When I’m wrong..!

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ONE night I came home furious. “I told him off,” I told my wife. She looked at me calmly and asked me later, “Where you right in what you did Bob?” I didn’t sleep well that night, and next day found myself apologizing to the other man. There was an official meeting after that and the same person I had said sorry too, stood up for me during the meet.
It is accurately said that it is easy to be an angel when nobody ruffles your feathers. But it seems that feather rufflers will always be around. We’re told that 19th Century German statesman Prince Otto von Bismarck once became so incensed at the criticism of a professor, that he challenged him to a duel. Protocol had it that the one challenged was to have the choice of weapons. The professor made his choice…sausages! He sent word to Bismarck, along with a pair of sausages, that one sausage was safe to eat. The other had been poisoned with trichinae, which would cause a slow and lingering death, or at least long invalidism.
He informed the prince that he should choose which sausage to eat and said he would eat the other one. Bismarck sent the message back, “I have destroyed the sausages and ask that you be my guest at dinner this evening. After due consideration I feel I may have been slightly in error. I believe an agreement can be reached.” When others argue with us, we always have a choice. We can meet them on the dueling field, where one will clearly win and the other will lose, or we can meet them half way and see where we could be wrong.
A funny story is told about General George Patton from his World War II days. He once ac­cepted an invitation to dine at a press camp in Af­rica. Wine was served in canteen cups but, obvi­ously thinking he was served coffee, Patton poured cream into his cup. As he stirred in sugar, Patton’s aide warned him that his cup contained red wine and not coffee.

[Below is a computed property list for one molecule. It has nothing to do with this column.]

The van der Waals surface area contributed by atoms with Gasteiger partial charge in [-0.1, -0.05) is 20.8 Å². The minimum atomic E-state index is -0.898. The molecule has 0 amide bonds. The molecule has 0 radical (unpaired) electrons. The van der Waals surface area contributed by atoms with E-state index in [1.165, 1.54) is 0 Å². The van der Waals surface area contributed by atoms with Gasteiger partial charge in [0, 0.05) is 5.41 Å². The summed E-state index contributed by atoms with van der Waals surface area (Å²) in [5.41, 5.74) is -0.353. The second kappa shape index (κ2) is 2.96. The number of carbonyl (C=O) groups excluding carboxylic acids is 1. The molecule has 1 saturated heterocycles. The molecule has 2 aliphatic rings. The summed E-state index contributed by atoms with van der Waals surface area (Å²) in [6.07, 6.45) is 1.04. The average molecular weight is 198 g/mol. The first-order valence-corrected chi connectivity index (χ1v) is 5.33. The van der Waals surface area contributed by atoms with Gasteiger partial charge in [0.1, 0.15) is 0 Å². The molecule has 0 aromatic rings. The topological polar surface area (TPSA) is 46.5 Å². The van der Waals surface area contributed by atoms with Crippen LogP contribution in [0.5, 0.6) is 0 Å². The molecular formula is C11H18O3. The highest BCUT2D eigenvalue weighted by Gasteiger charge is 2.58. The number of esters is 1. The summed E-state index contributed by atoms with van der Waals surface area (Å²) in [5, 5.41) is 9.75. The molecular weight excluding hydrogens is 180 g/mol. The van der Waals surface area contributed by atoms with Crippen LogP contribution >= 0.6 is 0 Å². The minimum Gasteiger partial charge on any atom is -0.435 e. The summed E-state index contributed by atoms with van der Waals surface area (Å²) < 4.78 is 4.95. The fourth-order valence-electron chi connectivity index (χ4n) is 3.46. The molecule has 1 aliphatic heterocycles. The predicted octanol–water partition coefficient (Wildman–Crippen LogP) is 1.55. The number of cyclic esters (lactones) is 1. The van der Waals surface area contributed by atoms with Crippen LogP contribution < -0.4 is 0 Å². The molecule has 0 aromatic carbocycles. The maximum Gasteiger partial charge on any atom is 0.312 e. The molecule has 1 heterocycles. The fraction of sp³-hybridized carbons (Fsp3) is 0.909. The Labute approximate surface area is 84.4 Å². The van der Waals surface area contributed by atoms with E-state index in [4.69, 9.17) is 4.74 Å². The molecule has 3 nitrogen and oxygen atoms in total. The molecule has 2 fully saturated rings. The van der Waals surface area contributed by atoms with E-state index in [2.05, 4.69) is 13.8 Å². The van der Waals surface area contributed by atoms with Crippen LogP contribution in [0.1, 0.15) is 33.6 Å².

Now if you remember, General Patton could never, never be wrong. Without hesitating he replied, “I know. I like my wine this way.” And he drank it..! Can you imagine how terrible the concoction must have tasted? I have related both these stories because ever so often I see something of myself, and perhaps most of us, here. It is diffi­cult to admit mistakes. It is hard to admit when we are wrong.
Three of life’s most difficult words to say are, “I was wrong.” But they are also three of the most powerful words we can utter. “I was wrong” breaks down barriers between people. It brings estranged people together. And it creates a climate where intimacy and love may flourish. You may be surprised at how positively many people re­spond to the words, “I’m sorry, I was wrong”!
Naturally, it is a risk. But to admit when you are wrong is not to confess that you are a “bad” per­son, simply an honest one, and true friends will appreciate you for it. It takes guts but try it..!
—Email: bobsbanter@gmail.com